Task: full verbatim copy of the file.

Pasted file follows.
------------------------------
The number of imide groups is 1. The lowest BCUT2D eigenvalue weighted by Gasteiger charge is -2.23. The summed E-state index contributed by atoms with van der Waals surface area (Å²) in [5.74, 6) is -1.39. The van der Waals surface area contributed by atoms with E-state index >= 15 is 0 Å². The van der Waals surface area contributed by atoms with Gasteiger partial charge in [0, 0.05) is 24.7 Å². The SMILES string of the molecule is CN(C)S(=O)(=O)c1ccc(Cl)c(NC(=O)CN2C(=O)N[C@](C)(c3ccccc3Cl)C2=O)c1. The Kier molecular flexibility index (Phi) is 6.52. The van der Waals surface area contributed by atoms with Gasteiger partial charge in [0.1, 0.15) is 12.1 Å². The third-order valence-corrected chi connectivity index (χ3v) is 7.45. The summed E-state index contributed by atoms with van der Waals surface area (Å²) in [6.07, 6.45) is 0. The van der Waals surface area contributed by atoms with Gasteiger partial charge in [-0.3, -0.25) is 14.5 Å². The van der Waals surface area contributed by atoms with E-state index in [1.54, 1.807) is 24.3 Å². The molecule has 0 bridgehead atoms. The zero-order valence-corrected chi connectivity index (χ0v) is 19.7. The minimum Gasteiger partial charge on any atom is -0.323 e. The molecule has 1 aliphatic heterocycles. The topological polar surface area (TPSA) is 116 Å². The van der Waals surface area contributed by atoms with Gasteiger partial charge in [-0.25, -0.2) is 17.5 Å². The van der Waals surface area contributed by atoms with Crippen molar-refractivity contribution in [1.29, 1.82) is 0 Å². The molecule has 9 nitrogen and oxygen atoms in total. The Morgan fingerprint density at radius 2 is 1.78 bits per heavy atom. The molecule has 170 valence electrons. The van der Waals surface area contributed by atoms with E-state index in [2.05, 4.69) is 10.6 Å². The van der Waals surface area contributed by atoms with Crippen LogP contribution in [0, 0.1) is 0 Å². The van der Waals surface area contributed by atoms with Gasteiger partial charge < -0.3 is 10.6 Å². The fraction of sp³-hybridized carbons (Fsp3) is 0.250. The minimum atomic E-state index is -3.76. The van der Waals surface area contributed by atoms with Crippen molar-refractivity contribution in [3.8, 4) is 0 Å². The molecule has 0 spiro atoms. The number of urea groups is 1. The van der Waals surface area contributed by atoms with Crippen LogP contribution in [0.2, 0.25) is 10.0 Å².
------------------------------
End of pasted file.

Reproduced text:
The number of imide groups is 1. The lowest BCUT2D eigenvalue weighted by Gasteiger charge is -2.23. The summed E-state index contributed by atoms with van der Waals surface area (Å²) in [5.74, 6) is -1.39. The van der Waals surface area contributed by atoms with E-state index >= 15 is 0 Å². The van der Waals surface area contributed by atoms with Gasteiger partial charge in [0, 0.05) is 24.7 Å². The SMILES string of the molecule is CN(C)S(=O)(=O)c1ccc(Cl)c(NC(=O)CN2C(=O)N[C@](C)(c3ccccc3Cl)C2=O)c1. The Kier molecular flexibility index (Phi) is 6.52. The van der Waals surface area contributed by atoms with Gasteiger partial charge in [0.1, 0.15) is 12.1 Å². The third-order valence-corrected chi connectivity index (χ3v) is 7.45. The summed E-state index contributed by atoms with van der Waals surface area (Å²) in [6.07, 6.45) is 0. The van der Waals surface area contributed by atoms with Gasteiger partial charge in [-0.3, -0.25) is 14.5 Å². The van der Waals surface area contributed by atoms with E-state index in [1.54, 1.807) is 24.3 Å². The molecule has 0 bridgehead atoms. The zero-order valence-corrected chi connectivity index (χ0v) is 19.7. The minimum Gasteiger partial charge on any atom is -0.323 e. The molecule has 1 aliphatic heterocycles. The topological polar surface area (TPSA) is 116 Å². The van der Waals surface area contributed by atoms with Gasteiger partial charge in [-0.25, -0.2) is 17.5 Å². The van der Waals surface area contributed by atoms with Crippen molar-refractivity contribution in [1.29, 1.82) is 0 Å². The molecule has 9 nitrogen and oxygen atoms in total. The Morgan fingerprint density at radius 2 is 1.78 bits per heavy atom. The molecule has 170 valence electrons. The van der Waals surface area contributed by atoms with E-state index in [2.05, 4.69) is 10.6 Å². The van der Waals surface area contributed by atoms with Crippen LogP contribution in [0, 0.1) is 0 Å². The van der Waals surface area contributed by atoms with Gasteiger partial charge < -0.3 is 10.6 Å². The fraction of sp³-hybridized carbons (Fsp3) is 0.250. The minimum atomic E-state index is -3.76. The van der Waals surface area contributed by atoms with Crippen molar-refractivity contribution in [3.8, 4) is 0 Å². The molecule has 0 spiro atoms. The number of urea groups is 1. The van der Waals surface area contributed by atoms with Crippen LogP contribution in [0.2, 0.25) is 10.0 Å².